“Understanding what your dog’s coat needs is very helpful. For example, Shih Tzus are known for their long, flowing coats. Sometimes the stronger shampoos that are used to get Shih Tzus clean can dry their skin, so they typically need a conditioner after a bath to put the moisture back in. Keep in mind, it’s essential to use shampoo products that are made for dogs and not people because of the differences in pH balance.” –Michelle Jones, Shih Tzu breeder and fancier
“Bloodhounds have an all-weather coat. They secrete sebum that naturally waterproofs their coats, so water doesn’t penetrate the hair, and they can shake it off. When washing your dog you do not want to remove the natural oils. Use a gentle shampoo on a routine basis. I also use a conditioner or a crème rinse. Before bath time, I brush out the dog’s coat to get the dead hair out. I prefer a rubber brush with individual bristles.” –Susan Hamil, Bloodhound Expert
5. Never Skimp On Dental Hygiene
“It’s crucial for large dogs to get used to being handled right at the beginning. You should be able to lift their lip to massage their gums and clean their teeth. For massaging their gums, you can use a finger brush or a toothbrush with soft, rubber bristles. Always make sure you brush the gum line, too. Dogs can get all of the dental issues humans do — except they cannot brush their teeth after a meal.” –Susan Hamil, Bloodhound Expert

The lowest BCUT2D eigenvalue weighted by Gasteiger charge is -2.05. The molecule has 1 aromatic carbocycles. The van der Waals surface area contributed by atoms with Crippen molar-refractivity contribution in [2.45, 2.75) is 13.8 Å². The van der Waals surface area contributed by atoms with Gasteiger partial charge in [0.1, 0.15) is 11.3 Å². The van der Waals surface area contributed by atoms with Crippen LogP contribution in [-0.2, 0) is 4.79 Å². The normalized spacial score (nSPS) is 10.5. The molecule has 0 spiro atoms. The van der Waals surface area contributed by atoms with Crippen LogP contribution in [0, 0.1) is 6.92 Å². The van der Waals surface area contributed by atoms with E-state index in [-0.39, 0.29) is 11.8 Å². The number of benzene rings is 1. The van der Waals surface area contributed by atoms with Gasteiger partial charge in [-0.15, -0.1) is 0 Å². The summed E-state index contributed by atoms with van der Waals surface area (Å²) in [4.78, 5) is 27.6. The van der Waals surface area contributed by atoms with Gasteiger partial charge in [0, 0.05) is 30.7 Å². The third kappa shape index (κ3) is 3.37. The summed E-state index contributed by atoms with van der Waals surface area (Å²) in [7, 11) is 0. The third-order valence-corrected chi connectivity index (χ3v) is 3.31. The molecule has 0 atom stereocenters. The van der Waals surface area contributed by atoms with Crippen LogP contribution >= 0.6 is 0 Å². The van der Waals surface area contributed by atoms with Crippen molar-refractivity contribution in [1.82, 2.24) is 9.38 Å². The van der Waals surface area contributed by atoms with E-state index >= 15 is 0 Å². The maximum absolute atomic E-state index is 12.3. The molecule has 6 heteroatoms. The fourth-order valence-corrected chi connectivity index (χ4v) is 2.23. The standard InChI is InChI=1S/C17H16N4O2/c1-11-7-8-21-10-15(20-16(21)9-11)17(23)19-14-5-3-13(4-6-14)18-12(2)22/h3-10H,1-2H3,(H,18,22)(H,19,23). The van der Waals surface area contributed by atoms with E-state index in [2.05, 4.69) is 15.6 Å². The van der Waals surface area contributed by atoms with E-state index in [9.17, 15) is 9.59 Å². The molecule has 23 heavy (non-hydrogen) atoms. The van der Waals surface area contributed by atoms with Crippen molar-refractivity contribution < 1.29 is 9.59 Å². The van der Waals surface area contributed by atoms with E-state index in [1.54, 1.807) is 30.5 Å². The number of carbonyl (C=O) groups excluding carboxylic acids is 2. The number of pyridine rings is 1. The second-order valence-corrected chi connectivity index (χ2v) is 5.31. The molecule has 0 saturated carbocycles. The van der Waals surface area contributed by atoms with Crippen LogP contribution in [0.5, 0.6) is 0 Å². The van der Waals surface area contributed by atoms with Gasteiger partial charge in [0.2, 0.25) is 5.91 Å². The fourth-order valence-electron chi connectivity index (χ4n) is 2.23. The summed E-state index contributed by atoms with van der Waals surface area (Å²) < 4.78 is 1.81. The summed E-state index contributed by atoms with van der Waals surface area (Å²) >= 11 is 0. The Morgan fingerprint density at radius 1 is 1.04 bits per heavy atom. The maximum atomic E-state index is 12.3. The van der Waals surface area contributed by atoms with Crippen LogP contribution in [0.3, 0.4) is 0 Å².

“In addition to brushing, I give my dogs a chew that is a hardened cheese to help keep their teeth clean. I like them because they’re easy for the little dogs to hold between their paws. They don’t make a big mess or leave residue on their coat. I’ve also recently been turned on to dried duck feet. My dogs only get them twice a week. They love them, and for some reason, their teeth are spotless.” –Michelle Jones, Shih Tzu Expert
6. Nail Trimming is an Essential — Mind the Foot Hair
“My dogs’ nails are checked with every single bath. Because breeds like Shih Tzus and Cavalier King Charles Spaniels have a lot of foot hair, people forget about trimming their nails. But they shouldn’t. When nails are overgrown, it affects their feet and their ability to walk and move.”
“On Shih Tzus and other toy breeds, you need to trim the hair that’s between the pads of their feet on the bottom side. Keeping that area trimmed and clean can reduce their chances of getting irritation between the pads of the feet. It also helps with traction so they can use the pads of their feet when they’re on different surfaces.” –Michelle Jones, Shih Tzu Expert
7. Keep Up With Grooming
BRUSH IN-BETWEEN GROOMING APPOINTMENTS